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Mac Musings

WebMate

9 June 1999 - Page not found | Low End Mac

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- Tip Jar

Whether you call it the P1, Consumer Portable, iBook, or WebMate, Apple's newest portable Macintosh is shaping up to be a real winner. For consistency, we'll call it the WebMate in this article.

The following anticipated specifications are reproduced from Mac OS Rumors under their Open Content License:

  • 300 MHz PowerPC 750 processor
  • 66 MHz main bus, 512k backside L2 cache (rumors of a cacheless version persist but are considered unreliable).
  • 32 MB of RAM, expandability up to 384 MB with SDRAM SO-DIMMs (same as used in Wallstreet, Lombard, and iMac).
  • 2 MB ATI 64-bit graphics supporting millions of colors in 832 x 624 resolution. Unknown whether resolution will be switchable.
  • 11" passive matrix LCD display. Display quality will be industry-leading for this price point, but still behind the latest professional models.
  • "Bulletproof" enclosure designed to survive nearly any accidental impact or fall. Employs high-strength plastics similar to iMac and Blue G3. Design will employ translucent colors not from any existing Mac, rumored to be based around smoke grey and purple (colors are highly speculative and not confirmed). Form factor reported to take a page from the eMate's book, but due to design constraints it will be significantly larger and may not include a handle.
  • Total weight approximately 4.5 pounds.
  • Because of the curvaceous design, thickness measurements can be misleading, but reportedly the enclosure will be approximately 3" thick in the middle and approximately 1" thick at the edges.
  • Expansion port of some type (either a Mezzanine PCI slot or PC card slot) to accept wireless LAN and Internet access options.
  • Built-in 56k v.90 modem and 10/100 Ethernet.
  • Two USB ports
  • Supports NetBoot capability
  • Reported retail pricing: $1349
    (above list ©1999 by Mac OS Rumors/Black Light Media)

Looking at the WebMate feature by feature, we should be able to agree that a 300 MHz G3 is a lot of power for a computer, even one aimed especially at the education market. Although faster G3s are available, running at 300 MHz draws less power - and battery life is a key issue for Apple. It also allows Apple to use the least expensive G3 available.

The same can be said of the 66 MHz system bus, which requires less costly and more energy efficient parts.

Having seen how much slower the cacheless PowerBook G3/233 performed than the PowerBook G3/233 with a cache (see Road Apples article for details), I hope Apple will include a backside cache. That half megabyte of fast RAM would make the WebMate about 70% faster than it would be without it.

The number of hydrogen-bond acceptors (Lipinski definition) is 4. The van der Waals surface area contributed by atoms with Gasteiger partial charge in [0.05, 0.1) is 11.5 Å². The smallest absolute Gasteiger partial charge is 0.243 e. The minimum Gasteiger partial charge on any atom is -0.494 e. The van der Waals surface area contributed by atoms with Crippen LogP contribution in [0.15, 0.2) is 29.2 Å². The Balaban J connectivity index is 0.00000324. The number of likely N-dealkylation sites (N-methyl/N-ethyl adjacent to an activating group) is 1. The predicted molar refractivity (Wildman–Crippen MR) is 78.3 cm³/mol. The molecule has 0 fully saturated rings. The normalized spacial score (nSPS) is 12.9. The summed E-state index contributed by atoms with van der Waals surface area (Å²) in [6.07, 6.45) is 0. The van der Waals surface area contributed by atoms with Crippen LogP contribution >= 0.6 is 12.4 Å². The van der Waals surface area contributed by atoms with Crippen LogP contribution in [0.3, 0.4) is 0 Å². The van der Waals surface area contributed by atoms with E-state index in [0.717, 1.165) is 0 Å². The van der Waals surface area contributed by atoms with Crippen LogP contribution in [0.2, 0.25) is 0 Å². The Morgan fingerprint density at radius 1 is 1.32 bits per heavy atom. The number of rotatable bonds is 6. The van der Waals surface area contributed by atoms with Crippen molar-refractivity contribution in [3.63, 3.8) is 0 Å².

A 32 MB Macintosh is adequate these days - witness the continuing popularity of the iMac. Most of all, by shipping with 32 MB standard, Apple shaves perhaps US$50-100 from the retail price.

Whether it has a SuperVGA 800x640 or more Mac-typical 832 x 624 color display, I don't expect it to have the same quality as the amazing 14.1" active matrix screen on the PowerBook G3 Series. Passive matrix would be a compromise, but Apple may find it necessary to keep the price down.

Field reports say PowerBooks are already quite durable, but an extra measure of strength to survive use in schools will be a real bonus.

Size and weight are very attractive. I'm sure appearance will be, too.

I hope the WebMate will offer an expansion port and/or expansion bay. These specs say nothing about hard drive size, but 4 GB is probably the smallest that's readily available these days. CD-ROM would be a natural for loading software and playing games.

No, make that essential. A bootable CD-ROM is essential for running diagnostics, reinstalling system software, and more. Whether that's an internal drive as used in the current PowerBook or an external bootable USB CD-ROM drive, it's an absolute must.

Some sites think wireless networking and/or a wireless modem is essential to the WebMate's success. I think both would be great options that would make an already compelling machine even more attractive, but doubt that Apple will make either a standard feature. Either would raise the price too much. Still, they need to have some way for users to add wireless communication, whether by PC card. (Maybe Apple will offer a PC card cage to fit the same space as the removable CD-ROM?)

With a modem, ethernet, and USB ports, the WebMate is ready to interface with the world. And with NetBoot, schools can make sure everyone's WebMate is running the same OS and programs - this could be a real plus for tests, especially if the WebMate can be told to ignore the internal drive while the student is writing an exam.

At a suggested retail price of $1,349, the WebMate should easily sell the million units a year Apple has contracted. In fact, it might force Apple to reduce the iMac to $1,099 or bump the iMac to 64 MB of memory.

A lot of us are going to see the WebMate as a great personal notebook and game machine (GameBoy on steroids) and a viable alternative to the vastly more expensive PowerBook G3.

Whatever Apple calls it, this little guy should be be a runaway success.

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Dan Knight has been using Macs since 1986, sold Macs for several years, supported them for many more years, and has been publishing Low End Mac since April 1997. If you find Dan's articles helpful, please consider making a donation to his tip jar.

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